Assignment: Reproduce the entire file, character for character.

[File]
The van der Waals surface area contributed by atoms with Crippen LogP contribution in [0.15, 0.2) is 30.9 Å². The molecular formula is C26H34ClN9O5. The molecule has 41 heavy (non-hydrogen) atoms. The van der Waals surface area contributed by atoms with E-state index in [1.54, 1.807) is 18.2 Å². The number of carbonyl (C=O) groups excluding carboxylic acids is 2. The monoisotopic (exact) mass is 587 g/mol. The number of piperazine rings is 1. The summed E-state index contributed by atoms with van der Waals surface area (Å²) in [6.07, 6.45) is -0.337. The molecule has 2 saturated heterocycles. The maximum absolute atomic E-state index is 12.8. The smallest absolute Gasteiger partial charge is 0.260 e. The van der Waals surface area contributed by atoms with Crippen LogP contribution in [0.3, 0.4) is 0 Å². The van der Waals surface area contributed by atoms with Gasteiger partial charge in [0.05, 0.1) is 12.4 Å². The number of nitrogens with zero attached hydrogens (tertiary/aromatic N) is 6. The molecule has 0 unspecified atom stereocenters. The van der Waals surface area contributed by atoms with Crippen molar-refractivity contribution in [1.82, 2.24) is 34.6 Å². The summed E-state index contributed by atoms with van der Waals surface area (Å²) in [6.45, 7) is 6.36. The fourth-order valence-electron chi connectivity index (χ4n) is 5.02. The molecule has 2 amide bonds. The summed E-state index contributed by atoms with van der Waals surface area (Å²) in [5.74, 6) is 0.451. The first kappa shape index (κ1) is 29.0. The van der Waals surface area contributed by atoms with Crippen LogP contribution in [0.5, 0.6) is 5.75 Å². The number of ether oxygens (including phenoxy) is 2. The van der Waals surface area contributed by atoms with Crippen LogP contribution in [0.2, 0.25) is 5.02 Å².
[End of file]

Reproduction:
The van der Waals surface area contributed by atoms with Crippen LogP contribution in [0.15, 0.2) is 30.9 Å². The molecular formula is C26H34ClN9O5. The molecule has 41 heavy (non-hydrogen) atoms. The van der Waals surface area contributed by atoms with E-state index in [1.54, 1.807) is 18.2 Å². The number of carbonyl (C=O) groups excluding carboxylic acids is 2. The monoisotopic (exact) mass is 587 g/mol. The number of piperazine rings is 1. The summed E-state index contributed by atoms with van der Waals surface area (Å²) in [6.07, 6.45) is -0.337. The molecule has 2 saturated heterocycles. The maximum absolute atomic E-state index is 12.8. The smallest absolute Gasteiger partial charge is 0.260 e. The van der Waals surface area contributed by atoms with Crippen LogP contribution in [0.3, 0.4) is 0 Å². The van der Waals surface area contributed by atoms with Gasteiger partial charge in [0.05, 0.1) is 12.4 Å². The number of nitrogens with zero attached hydrogens (tertiary/aromatic N) is 6. The molecule has 0 unspecified atom stereocenters. The van der Waals surface area contributed by atoms with Crippen molar-refractivity contribution in [1.82, 2.24) is 34.6 Å². The summed E-state index contributed by atoms with van der Waals surface area (Å²) in [6.45, 7) is 6.36. The fourth-order valence-electron chi connectivity index (χ4n) is 5.02. The molecule has 2 amide bonds. The summed E-state index contributed by atoms with van der Waals surface area (Å²) in [5.74, 6) is 0.451. The first kappa shape index (κ1) is 29.0. The van der Waals surface area contributed by atoms with Crippen LogP contribution in [0.5, 0.6) is 5.75 Å². The number of ether oxygens (including phenoxy) is 2. The van der Waals surface area contributed by atoms with Crippen LogP contribution in [0.2, 0.25) is 5.02 Å².